Jason Kottke writes a good send up of how mobile devices, primarily the iPhone, are competing with a wide variety of businesses, pretty much every business that trades in "entertainment and information".
I think it's worth the read. Some of what he says is stating the obvious but applies to a lot of Lab ideas and projects.
According to the Times Asus, the comapny responsible for the first netbooks, will venture into the E-Reader market. The article claims Asus will create a full color and more versatile E-Reader.
I am not sure what "more versatile" means but I could see Asus basing the E-Reader's OS on the Linux Kernel or just using a version of Ubuntu, which they do with their EEE-PC netbooks. An Open Source E-Reader would allow other developers to create reader software, something that will surely make th...
Mashable's Social Good Conference was held this past Friday at the 92 Street Y. Below you can find the entire livestream of the event. If you want to start your day off with a warm fuzzy feeling, though, I suggest you fast forward to the last 2 minutes of the video when COO Adam Hirsch proposes to Managing Editor Sharon Feder! I bet the hashtags were flying :)
I just found out about Mag.ma, a site that aggregates and displays web video from a variety of sources. The site bills itself as a sort of TV Guide for the web. It, of course, allows users to create accounts and build their own profiles of web video content. This could be an interesting outlet for the video work coming out of AfterEd and the EdLab in general.
John Maeda, formerly of MIT and now president of RISD, has a nice article in MIT's Technology Review about Processing and the students of his who started the project. The article is certainly a teacher marveling in the accomplishments of his students, but it also illuminates how teachers can learn from students, even when they are reluctant about a student's ideas.
Maeda touches on the right things that Ben Fry and Casey Reas did in building the Processing application as well as the...
Personas is a project from the Sociable Media Group at MIT Media Lab. It is a Flash application that tells you everything about yourself, or people with your name at least. This information is gleaned from a variety of online sources.
It was difficult to get good results using my name because there are hundreds of people of with my exact first, middle, and last name. Molly fared much better with actual results about herself. Once the application is finished it outputs a color coded guide aggregat...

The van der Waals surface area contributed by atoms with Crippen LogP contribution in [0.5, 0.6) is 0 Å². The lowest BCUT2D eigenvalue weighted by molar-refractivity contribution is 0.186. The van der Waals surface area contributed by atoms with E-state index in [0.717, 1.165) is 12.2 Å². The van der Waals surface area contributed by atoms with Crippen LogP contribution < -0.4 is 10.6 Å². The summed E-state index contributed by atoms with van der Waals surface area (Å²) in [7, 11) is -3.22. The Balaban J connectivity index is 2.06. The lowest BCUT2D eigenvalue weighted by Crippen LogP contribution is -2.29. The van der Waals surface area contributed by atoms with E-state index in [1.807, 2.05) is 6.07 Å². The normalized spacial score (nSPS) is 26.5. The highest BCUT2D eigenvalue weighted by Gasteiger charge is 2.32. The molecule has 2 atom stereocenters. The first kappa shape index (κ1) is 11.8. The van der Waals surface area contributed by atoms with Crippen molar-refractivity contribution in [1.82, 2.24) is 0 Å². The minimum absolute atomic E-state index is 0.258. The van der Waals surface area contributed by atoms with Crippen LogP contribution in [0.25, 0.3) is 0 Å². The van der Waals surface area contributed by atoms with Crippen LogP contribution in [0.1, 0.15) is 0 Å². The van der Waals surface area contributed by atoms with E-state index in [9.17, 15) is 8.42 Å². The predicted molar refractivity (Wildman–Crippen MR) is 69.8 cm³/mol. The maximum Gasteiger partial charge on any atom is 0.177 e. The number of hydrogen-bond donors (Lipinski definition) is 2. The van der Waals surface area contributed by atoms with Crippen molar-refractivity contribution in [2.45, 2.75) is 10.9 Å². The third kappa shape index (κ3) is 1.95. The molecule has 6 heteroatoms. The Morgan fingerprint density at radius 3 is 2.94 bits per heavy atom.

While I know the subway fairly well and don't feel a need for this, this application and it's technology is astounding. Augmented Reality is certainly a manifestation of futuristic ...
Makerbots are robots that make things.
They are actually 3D printers based on the "RepRap" model of 3D printers that can manufacture all the materials needed to replicate that model of printer.
The great thing about the first Makerbot product, the Cupcake CNC, is that it is only $750. That seems like a lot but not when you contrast that price with what more "pro", as in professional and proprietary, 3D printers go for.
Of course the one drawback is the size of the objects you can print. The Cupcake is called that because the manufacturers say a mode...
Art and Code was a symposium/conference/workshop at Carnegie Mellon that took place last month.
Golan Levin, the conference organizer, wrote this in the Motivation section of the conference website:
Just as true literacy in English means being able to write as well as read, true literacy in software demands not only knowing how to use commercial software tools, but how to create new software for oneself and for others. Today, everyday people are still woefully limited in their ability to create their own software. Many would like to create their own programs and interactive artworks, but fear that programming is “too hard.” The problem, it turns out, may not be programming itself so much as the ways in which it is conventionally taught.